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‘I am a woman’: UK radio host blasts ‘cis’ label transgender arguments

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UNITED KINGDOM, November 30, 2018 (LifeSiteNews) – The simple words “man” and “woman” have become lightning rods as transgender ideology permeates every level of society, but one radio host in the United Kingdom just took a forceful stand against redefining terms that have been universally understood for centuries.

This week, talkRADIO Breakfast Show presenter Julia Hartley-Brewer held a segment on the issue of men who “identify” as women being held in women’s prisons. A record number of male inmates in England and Wales claim to be female, a subject that’s garnered controversy in no small part due to cases like that of Stephen Wood, who assaulted four female inmates after being housed in a women’s facility because he “identifies” as “Karen White.”

According to the Ministry of Justice, there is at least one “trans” inmate in every prison in the UK. There are 42 “trans” inmates in women’s prisons, 22 of whom claim to be female. The total number of gender-confused inmates is double that of two years ago. The statistics do not include prisoners who “have already transitioned and have a full Gender Recognition Certificate,” the Telegraph reports.

Safety remains “an absolute priority,” the Ministry claims, and male inmates claiming to be female can be kept in male facilities if they present risks that “cannot be managed within the women’s prison estate.” The Stephen Wood scandal was considered a major black eye for the prison system.

“The number of women who are behind bars who have actually experienced abuse in childhood or abuse from partners as part of their life experience, they are therefore very vulnerable,” Julia Hartley-Brewer argued. “For them to then suddenly be in an environment where they are kept in cells alongside people who are biologically men is a very big risk.”

“Well it is, and I think you point to a really important fact here that’s often forgotten, which is that most women in prison have been victims of male violence, including male sexual violence,” guest Richard Garside of the Centre for Crime and Justice Studies agreed. “There’s certainly an issue about men going onto those prisons and actually abusing, physically abusing those women. But there’s also a broader question here, which is about whether we believe it is possible or indeed necessary to have female-only spaces.”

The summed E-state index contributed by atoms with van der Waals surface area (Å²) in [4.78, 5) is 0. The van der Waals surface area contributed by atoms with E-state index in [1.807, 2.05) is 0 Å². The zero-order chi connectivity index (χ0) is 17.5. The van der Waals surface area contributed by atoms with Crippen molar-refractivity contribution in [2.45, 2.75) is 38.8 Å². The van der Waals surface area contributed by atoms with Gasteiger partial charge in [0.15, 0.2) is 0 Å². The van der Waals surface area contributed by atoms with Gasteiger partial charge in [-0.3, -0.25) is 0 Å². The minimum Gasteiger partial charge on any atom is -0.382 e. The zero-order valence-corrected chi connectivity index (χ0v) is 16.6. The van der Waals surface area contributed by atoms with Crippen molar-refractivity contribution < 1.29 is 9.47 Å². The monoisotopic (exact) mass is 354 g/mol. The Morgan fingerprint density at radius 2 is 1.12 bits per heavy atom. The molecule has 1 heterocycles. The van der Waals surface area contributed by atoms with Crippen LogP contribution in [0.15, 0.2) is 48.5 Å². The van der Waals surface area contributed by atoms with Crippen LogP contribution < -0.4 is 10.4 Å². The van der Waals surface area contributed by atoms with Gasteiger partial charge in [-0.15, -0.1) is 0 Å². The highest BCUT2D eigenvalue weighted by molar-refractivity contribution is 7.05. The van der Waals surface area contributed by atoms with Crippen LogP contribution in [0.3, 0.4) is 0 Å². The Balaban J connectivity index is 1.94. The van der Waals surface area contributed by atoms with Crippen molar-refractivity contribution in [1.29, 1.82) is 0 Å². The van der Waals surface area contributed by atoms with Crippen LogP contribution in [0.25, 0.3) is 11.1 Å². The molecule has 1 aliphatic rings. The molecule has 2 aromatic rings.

Later in the broadcast, Hartley-Brewer declared the standard should be that “if you are physically intact as a man, biologically, you are not in a women’s prison, end of. End of. Nothing to discuss.”

When another participant in the conversation, comedian Steve Allen, replied that female inmates should be protected against attacks from both “a cis or a trans woman,” sparks flew.

“Can I just say, you are not allowed to come on my show and say a ‘cis or a trans woman,’” Hartley-Brewer responded. “I am not a ‘cis’ woman, Vanessa is not a ‘cis’ woman, we are women. We are biologically women. I am not gonna have that BBC claptrap on my show.”

Allen protested that he only meant to clearly differentiate trans “women” from the rest of the inmates, but the host stood firm. “I was born a woman, fifty percent of this population are women, we’re not ‘cis’ women, we don’t have to adjust what we’re called for a tiny minority of activists who don’t even represent trans people,” she maintained.

Allen asked if “non-trans women” would suffice, but Hartley-Brewer said that too would be met with a request to leave her studio.

“I’m absolutely serious, I’m not having it. I’m not having our language in this country reduced in this way,” she declared. “I am a woman, you are a man. I’m quite happy for someone to be a trans woman or trans man, but you don’t take away what I am because you choose to change your gender.”

“Cis” and “cisgender” are relatively new additions to the public vernacular, but have become many pro-LGBT activists’ default way of referencing anyone who isn’t gender-confused.

“The term ‘cisgender’ was coined in—where else?—an academic paper. Written in 1998, it was entitled ‘The Neosexual Revolution,’ which in turn cited a 1991 paper entitled ‘Transsexuals and our nosomorphic view,’” Break Point’s John Stonestreet explained in 2016. But while such works are obscure, the language’s impact is widespread.

“All that’s required is for enough outlets and opinion elites to adopt the term in order to raise doubts in our minds about the relationship of ‘gender’ to biology,” he warned. “If enough people doubt that their own experience is normative, then the neologism will have succeeded in its task.”

On her Twitter account, Julia Hartley-Brewer says her “preferred prounouns” are “she/her imperial majesty,” a tongue-in-cheek reference to the left-wing trend of asking for and listing each other’s “preferred pronouns” rather than “assuming gender.”

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